Geography wasn’t the only dividing factor, however. In Mumbai, almost seven-and-a-half times as many lower-caste Indians died as compared to their British counterparts – 61.6 per thousand versus 8.3 per thousand.

Among Indians in Mumbai, socioeconomic disparities in addition to race accounted for these differing mortality rates.

The Health Officer for Calcutta remarked on the stark difference in death rates between British and lower-class Indians: “The excessive mortality in Kidderpore appears to be due mainly to the large coolie population, ignorant and poverty-stricken, living under most insanitary conditions in damp, dark, dirty huts. They are a difficult class to deal with.”

Change ahead

Death tolls across India generally hit their peak in October, with a slow tapering into November and December. A high ranking British official wrote in December, “A good winter rain will put everything right and … things will gradually rectify themselves.”

Normalcy, however, did not quite return to India. The spring of 1919 would see the British atrocities at Amritsar and shortly thereafter the launch of Gandhi’s Non-Cooperation Movement. Influenza became one more example of British injustice that spurred Indian people on in their fight for independence. A periodical published by the human rights activist Mahatma Gandhi stated, “In no other civilized country could a government have left things so much undone as did the Government of India did during the prevalence of such a terrible and catastrophic epidemic.”

The long, slow death of the British Empire had begun.

[Insight, in your inbox each day. You can get it with The Conversation’s email newsletter.]The Conversation

Maura Chhun, Community Faculty, Metropolitan State University

This article is republished from The Conversation under a Creative Commons license. Read the original article.


1918 Spanish Flu Pandemic



100 years later, why don’t we commemorate the victims and heroes of ‘Spanish flu’?


File 20190118 100292 x8l4i8.jpg?ixlib=rb 1.1
Women were at the forefront of managing the influenza pandemic.
AUSTRALIAN WAR MEMORIAL

Peter Hobbins, University of Sydney

At Sydney’s enormous Rookwood Cemetery, a lichen-spotted headstone captures a family’s double burden of grief.

The grave contains the remains of 19-year-old Harriet Ann Ottaway, who died on 2 July 1919. Its monument also commemorates her brother Henry James Ottaway, who “died of wounds in Belgium, 23rd Sept 1917, aged 21 years”.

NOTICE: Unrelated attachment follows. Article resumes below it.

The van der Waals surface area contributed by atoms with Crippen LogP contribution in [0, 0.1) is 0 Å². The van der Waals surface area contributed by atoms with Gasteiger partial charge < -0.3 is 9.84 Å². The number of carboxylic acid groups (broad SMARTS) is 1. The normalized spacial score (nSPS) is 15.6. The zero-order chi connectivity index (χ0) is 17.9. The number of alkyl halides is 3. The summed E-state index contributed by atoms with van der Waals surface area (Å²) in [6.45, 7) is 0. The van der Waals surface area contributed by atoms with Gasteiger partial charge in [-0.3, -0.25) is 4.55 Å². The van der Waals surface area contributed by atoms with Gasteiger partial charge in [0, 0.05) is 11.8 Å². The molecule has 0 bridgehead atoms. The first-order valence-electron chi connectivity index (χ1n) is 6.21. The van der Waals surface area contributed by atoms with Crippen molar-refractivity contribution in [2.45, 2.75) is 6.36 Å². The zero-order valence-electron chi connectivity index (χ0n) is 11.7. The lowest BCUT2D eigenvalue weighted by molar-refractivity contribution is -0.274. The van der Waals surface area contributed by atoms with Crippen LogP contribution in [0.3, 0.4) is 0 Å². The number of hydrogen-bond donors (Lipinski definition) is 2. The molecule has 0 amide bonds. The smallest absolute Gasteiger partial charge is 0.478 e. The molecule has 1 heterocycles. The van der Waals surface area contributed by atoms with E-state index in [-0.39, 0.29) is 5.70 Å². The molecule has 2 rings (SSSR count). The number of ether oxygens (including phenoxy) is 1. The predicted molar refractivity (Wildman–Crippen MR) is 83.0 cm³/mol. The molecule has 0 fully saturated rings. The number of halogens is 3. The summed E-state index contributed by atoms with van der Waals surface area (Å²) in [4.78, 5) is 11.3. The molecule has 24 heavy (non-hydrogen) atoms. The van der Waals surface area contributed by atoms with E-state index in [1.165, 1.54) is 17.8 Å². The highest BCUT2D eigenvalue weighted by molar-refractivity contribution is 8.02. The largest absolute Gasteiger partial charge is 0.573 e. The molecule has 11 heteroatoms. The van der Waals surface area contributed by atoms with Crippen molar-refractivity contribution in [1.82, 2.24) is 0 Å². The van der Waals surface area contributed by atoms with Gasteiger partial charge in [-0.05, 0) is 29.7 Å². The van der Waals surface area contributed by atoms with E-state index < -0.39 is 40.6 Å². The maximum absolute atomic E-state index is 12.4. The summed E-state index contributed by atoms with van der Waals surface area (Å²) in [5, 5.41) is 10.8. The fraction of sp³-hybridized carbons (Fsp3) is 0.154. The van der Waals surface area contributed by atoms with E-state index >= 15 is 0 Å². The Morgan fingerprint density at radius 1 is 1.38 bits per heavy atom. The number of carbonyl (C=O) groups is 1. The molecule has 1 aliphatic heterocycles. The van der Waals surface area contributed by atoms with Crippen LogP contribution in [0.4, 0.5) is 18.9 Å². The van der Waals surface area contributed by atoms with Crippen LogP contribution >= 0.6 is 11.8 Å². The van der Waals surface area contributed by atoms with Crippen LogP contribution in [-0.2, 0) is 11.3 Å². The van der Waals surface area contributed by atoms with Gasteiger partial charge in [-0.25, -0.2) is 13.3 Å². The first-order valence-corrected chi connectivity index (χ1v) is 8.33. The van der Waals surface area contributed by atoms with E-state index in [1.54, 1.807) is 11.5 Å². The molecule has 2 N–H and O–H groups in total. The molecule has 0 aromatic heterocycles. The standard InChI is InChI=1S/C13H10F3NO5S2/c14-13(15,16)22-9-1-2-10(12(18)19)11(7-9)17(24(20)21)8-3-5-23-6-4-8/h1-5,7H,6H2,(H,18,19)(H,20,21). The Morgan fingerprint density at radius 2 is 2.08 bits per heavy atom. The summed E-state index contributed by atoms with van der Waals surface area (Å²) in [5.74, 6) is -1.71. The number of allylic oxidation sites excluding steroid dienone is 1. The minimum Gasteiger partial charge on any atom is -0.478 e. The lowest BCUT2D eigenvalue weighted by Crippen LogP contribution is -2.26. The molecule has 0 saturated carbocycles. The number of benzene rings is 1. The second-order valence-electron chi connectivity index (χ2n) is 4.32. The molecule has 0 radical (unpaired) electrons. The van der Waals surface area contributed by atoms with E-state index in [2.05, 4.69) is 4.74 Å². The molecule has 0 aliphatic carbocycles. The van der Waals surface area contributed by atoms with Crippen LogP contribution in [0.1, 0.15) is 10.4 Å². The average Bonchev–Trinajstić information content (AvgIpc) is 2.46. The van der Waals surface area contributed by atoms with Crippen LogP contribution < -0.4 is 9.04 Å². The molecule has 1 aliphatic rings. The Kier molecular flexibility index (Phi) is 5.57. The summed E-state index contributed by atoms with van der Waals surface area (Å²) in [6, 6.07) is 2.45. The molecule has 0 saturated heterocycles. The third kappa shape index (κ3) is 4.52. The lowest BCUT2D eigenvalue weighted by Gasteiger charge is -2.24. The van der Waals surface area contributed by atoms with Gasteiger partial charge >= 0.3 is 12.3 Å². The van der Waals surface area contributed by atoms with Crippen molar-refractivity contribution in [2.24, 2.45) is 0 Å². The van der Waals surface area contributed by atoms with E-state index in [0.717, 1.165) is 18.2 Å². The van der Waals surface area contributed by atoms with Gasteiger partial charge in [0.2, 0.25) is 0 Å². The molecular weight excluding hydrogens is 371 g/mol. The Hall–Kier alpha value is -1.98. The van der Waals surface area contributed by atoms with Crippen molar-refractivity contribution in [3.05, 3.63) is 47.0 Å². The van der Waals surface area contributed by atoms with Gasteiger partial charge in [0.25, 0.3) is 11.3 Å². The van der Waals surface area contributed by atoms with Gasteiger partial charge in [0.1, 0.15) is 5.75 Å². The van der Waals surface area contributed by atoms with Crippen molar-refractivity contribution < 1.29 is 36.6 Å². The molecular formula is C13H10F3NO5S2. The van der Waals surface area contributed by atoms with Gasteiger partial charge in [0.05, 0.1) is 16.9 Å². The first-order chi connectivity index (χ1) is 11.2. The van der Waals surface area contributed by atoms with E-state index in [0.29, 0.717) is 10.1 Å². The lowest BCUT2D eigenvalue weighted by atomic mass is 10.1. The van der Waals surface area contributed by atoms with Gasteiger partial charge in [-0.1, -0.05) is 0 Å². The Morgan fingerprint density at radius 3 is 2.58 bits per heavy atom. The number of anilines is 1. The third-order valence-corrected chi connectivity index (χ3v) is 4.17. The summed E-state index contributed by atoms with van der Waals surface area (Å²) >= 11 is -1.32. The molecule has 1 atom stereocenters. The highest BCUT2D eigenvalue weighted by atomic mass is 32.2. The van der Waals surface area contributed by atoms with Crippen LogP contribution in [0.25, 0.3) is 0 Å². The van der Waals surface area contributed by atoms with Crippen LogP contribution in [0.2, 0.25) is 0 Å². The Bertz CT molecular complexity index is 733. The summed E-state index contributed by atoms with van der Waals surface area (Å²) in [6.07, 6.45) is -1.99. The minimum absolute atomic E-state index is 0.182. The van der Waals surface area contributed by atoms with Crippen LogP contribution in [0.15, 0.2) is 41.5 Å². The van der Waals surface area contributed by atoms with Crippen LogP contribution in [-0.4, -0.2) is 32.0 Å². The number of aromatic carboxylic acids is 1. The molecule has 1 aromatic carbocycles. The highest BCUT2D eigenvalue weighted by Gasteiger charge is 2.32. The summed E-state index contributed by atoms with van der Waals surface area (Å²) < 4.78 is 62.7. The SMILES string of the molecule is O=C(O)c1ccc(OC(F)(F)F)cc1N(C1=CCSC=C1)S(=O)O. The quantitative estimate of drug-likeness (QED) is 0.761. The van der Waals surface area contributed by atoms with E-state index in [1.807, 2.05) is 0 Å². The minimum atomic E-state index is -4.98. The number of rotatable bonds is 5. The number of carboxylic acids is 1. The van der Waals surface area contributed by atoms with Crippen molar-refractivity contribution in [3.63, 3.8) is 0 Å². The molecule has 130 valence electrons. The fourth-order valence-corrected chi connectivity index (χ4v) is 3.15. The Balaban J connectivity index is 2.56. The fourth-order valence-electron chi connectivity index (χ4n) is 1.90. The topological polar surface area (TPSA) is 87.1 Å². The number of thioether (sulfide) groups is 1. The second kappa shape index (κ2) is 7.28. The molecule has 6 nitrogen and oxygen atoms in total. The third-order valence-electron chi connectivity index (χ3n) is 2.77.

While Henry was killed at the infamous Battle of Passchendaele, Harriet’s headstone makes no mention of her own courageous combat with “Spanish flu”.

Harriet’s story typifies the enduring public silence around the pneumonic influenza pandemic of 1918–19. Worldwide, it killed an estimated 50-100 million people – at least three times all of the deaths caused by the First World War.




Read more:
Why historians ignored the Spanish flu


After the disease came ashore in January 1919, about a third of all Australians were infected and the flu left nearly 15,000 dead in under a year. Those figures match the average annual death rate for the Australian Imperial Force throughout 1914–18.

Arguably, we could consider 1919 as another year of war, albeit against a new enemy. Indeed, the typical victims had similar profiles: fit, young adults aged 20-40. The major difference was that in 1919, women like Harriet formed a significant proportion of the casualties.




Read more:
World politics explainer: The Great War (WWI)


Deadly flu spread rapidly

There was no doubt about the medical and social impact of the “Spanish flu”. Although its origins remain contested, it certainly didn’t arise in Spain. What is known is that by early 1918, a highly infectious respiratory disease, caused by a then-unknown agent, was moving rapidly across Europe and the United States. By the middle of that year, as the war was reaching a tipping point, it had spread to Africa, India and Asia.

About a third of the entire world’s population was infected with Spanish flu.
Macleay Museum, Author provided

It also took on a much deadlier profile. While victims initially suffered the typical signs and symptoms of influenza – including aches, fever, coughing and an overwhelming weariness – a frighteningly high proportion went rapidly downhill.